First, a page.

Weaning from the breast
Whether you love (or loathe) breastfeeding, some day it has to end. And whether that day comes after a year or more (as the baby-health experts recommend) or earlier (for whatever reason), you may find weaning brings with it a bit of physical and emotional fall-out.
If the decision to wean from the breast is yours, you'll definitely find it easier if you:
1. Go slow. Gradually cutting out feeds over several weeks is much easier on your baby and your breasts. (Bear this in mind if you've a 'deadline' such as going back to work.) Drop the feeds one by one, starting with the one your baby seems least interested in. If your baby's on solids, that's likely to be the feed after her biggest meal of the day.
2. Have alternatives ready. If your baby's under a year old, you'll need to replace the breastfeeds you're dropping with bottles of formula. So, unless you really want to crank up the challenge, it's wise to make sure your baby will actually take a bottle before you start.
If she's over a year, you can offer her full-fat cow's milk instead, preferably in a beaker (then you won't have to wean her off the bottle habit later).
If your baby's just shy of her first birthday and you don't want to introduce formula or bottles, just make sure she's well-established on solids, including plenty of dairy products, and be careful to phase the breastfeeds out very slowly, not dropping the last feeds until after she's old enough to have cow's milk. Also try to find different ways to provide the comfort that breastfeeding gives her.
3. Don't give up. If you're trying to wean an older baby (or toddler) off the breast and you're not able to wait for her to self-wean, you may meet with a little (or a lot of) resistance. Again, dropping the feeds slowly will help your child adjust to the new way of things, as will being calmly consistent (no 'Oh, all right then, just this once!' relapses).
4. Treat yourself gently. Hanging up your nursing bra can send your body into a bit of a spin, especially if you stop rather abruptly. One Mumsnetter describes it as "like having two rock-solid footballs in your bra".
If your breasts are painful, try the old chilled cabbage-leaf trick again, wear a supportive bra, take a painkiller and avoid banging into anything at chest height. Try not to express to relieve the engorgement: it'll only trigger your breasts to produce more milk.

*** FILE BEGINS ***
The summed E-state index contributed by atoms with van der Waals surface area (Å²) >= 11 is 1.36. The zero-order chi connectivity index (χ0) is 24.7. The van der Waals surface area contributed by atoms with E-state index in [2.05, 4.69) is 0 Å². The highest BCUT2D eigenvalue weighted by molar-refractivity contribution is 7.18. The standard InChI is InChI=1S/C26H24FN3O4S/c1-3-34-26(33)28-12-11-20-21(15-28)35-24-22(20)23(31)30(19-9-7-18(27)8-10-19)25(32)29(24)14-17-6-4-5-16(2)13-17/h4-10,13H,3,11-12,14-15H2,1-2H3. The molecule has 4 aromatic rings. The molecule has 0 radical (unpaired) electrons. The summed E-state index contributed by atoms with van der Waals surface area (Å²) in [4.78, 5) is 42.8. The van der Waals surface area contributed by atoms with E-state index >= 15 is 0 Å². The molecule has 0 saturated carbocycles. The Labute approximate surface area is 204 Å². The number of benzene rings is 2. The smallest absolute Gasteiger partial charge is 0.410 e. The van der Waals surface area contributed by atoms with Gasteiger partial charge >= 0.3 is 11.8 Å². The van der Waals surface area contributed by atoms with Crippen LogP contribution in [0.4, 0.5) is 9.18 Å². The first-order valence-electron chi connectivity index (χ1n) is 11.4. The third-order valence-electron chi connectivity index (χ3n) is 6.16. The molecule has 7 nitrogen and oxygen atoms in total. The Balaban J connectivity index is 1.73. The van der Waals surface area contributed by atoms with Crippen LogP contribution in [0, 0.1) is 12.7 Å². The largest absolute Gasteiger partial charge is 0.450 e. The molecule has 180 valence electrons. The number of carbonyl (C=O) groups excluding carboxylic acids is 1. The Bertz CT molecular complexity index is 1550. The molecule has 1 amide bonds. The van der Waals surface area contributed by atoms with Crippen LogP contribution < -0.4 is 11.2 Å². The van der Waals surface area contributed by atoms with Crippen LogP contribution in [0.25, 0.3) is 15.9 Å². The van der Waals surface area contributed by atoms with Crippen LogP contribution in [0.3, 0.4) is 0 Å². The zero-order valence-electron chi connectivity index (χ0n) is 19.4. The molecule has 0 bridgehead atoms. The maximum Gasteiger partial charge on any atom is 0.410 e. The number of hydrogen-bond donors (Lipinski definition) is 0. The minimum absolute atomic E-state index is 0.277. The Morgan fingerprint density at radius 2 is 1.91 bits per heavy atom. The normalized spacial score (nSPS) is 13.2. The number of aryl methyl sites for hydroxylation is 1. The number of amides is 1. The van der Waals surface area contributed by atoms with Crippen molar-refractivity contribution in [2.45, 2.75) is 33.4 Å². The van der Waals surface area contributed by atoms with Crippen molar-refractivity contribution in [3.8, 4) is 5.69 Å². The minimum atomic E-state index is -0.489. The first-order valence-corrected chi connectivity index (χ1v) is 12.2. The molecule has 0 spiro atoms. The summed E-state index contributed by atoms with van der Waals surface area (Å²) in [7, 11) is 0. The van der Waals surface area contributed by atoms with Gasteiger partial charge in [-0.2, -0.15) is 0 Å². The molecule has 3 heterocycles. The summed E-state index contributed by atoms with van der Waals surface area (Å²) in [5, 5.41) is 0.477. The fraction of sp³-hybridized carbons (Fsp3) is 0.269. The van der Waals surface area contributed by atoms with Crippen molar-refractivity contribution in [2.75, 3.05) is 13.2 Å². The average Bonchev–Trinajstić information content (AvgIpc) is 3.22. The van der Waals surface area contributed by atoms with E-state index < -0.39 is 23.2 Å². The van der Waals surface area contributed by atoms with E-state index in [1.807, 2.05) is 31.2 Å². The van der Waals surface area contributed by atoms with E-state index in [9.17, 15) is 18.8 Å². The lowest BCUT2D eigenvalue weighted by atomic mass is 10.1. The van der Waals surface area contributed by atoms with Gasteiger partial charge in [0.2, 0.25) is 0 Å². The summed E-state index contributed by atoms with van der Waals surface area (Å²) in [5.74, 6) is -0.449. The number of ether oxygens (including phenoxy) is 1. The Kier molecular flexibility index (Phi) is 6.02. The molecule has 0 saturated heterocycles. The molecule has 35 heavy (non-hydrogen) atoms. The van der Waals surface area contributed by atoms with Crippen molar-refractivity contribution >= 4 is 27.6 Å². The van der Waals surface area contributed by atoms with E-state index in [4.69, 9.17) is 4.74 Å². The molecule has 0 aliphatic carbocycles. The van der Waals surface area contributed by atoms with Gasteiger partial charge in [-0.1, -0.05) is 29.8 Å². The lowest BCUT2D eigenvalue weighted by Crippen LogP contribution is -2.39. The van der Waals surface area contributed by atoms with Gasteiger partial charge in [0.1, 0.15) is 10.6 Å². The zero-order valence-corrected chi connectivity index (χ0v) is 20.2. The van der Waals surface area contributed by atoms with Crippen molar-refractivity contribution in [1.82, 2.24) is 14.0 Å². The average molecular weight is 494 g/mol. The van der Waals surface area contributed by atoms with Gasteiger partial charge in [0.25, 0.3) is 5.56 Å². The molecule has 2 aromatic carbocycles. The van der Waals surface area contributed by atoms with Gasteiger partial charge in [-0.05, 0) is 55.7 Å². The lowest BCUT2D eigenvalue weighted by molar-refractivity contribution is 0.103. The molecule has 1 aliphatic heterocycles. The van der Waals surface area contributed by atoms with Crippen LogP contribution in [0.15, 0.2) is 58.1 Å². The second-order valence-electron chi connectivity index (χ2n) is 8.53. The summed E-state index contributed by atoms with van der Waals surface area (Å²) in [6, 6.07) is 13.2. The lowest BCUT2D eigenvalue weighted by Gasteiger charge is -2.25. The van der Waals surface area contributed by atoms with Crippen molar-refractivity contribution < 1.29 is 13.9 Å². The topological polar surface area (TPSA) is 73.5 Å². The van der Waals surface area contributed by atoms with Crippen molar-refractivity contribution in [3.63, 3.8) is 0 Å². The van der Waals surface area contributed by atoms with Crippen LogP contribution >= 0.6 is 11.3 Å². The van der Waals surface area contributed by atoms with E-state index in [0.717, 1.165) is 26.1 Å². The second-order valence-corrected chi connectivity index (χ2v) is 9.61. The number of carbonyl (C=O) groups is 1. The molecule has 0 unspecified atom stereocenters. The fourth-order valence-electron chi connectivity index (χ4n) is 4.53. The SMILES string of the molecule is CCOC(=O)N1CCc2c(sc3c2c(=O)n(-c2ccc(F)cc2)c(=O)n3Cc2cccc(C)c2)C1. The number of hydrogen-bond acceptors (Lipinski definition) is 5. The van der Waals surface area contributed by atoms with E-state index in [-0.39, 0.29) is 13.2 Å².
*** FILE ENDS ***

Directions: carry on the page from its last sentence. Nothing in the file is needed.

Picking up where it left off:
You may also find your emotions take a bit of a hormonal nosedive. This is normal, if a little heavy on tissue usage. Every time you well up because you're sad (or guilty or secretly relieved) at having given up, remind yourself that breastfeeding is only one stage of a lifetime of parenting - and there are plenty more just-as-special (and just-as-challenging) stages to come.
Self-weaning and nursing strikes
Breastfeeding experts will tell you that, left to her own devices, your child will one day decide for herself that she's had enough of the breast milk thing. Trouble is, that day may not always coincide with your own hopes, plans or inclinations.
And that could leave you feeling a bit shaky, as this Mumsnetter confirms: "It can be very upsetting - breastfeeding is very bound up with giving love in the mother and child relationship, and a child rejecting your milk can be extremely distressing."
If your baby's very clearly had enough of breastfeeding, though, you're probably going to have to accept it (especially if she's over 18 months).
But it's worth knowing that a younger baby can self-wean without really meaning it. This is called a 'nursing strike' and it's a kind of temporary hissy fit about breastfeeding that can be caused by anything from illness to a change of routine, or even having got a bit of a fright while feeding.
Babies who go on a nursing strike can usually be persuaded to get back to the 'breastface'. It may take some time and a fair bit of coaxing, though.
Mumsnetter tiktok suggests: "Try when your baby is sleepy, lure your baby to the breast, go somewhere quiet, keep skin to skin, try co-bathing. Don't fight, be patient. Try feeding in an unusual position: lying down, say, or standing up or twirling yourself around as you latch her on."
And if the nursing strike continues for more than day, express milk to ensure you maintain your milk supply and don't get blocked milk ducts or mastitis.
What Mumsnetters say about weaning from the breast
- Cold turkey isn't recommended because you'll end up engorged and susceptible to mastitis. I found it best to start with the feeds that coincided with a normal meal, replacing them with a beaker. I clung on to any feeds which resulted in a sleep! SoupDragon
- Offer a drink from a cup. Tell her she can have a feed later – and then distract her like mad. Mears
- Reclaim your body for yourself and enjoy it, knowing you have done the best you could for your kids. ProfessorGrammaticus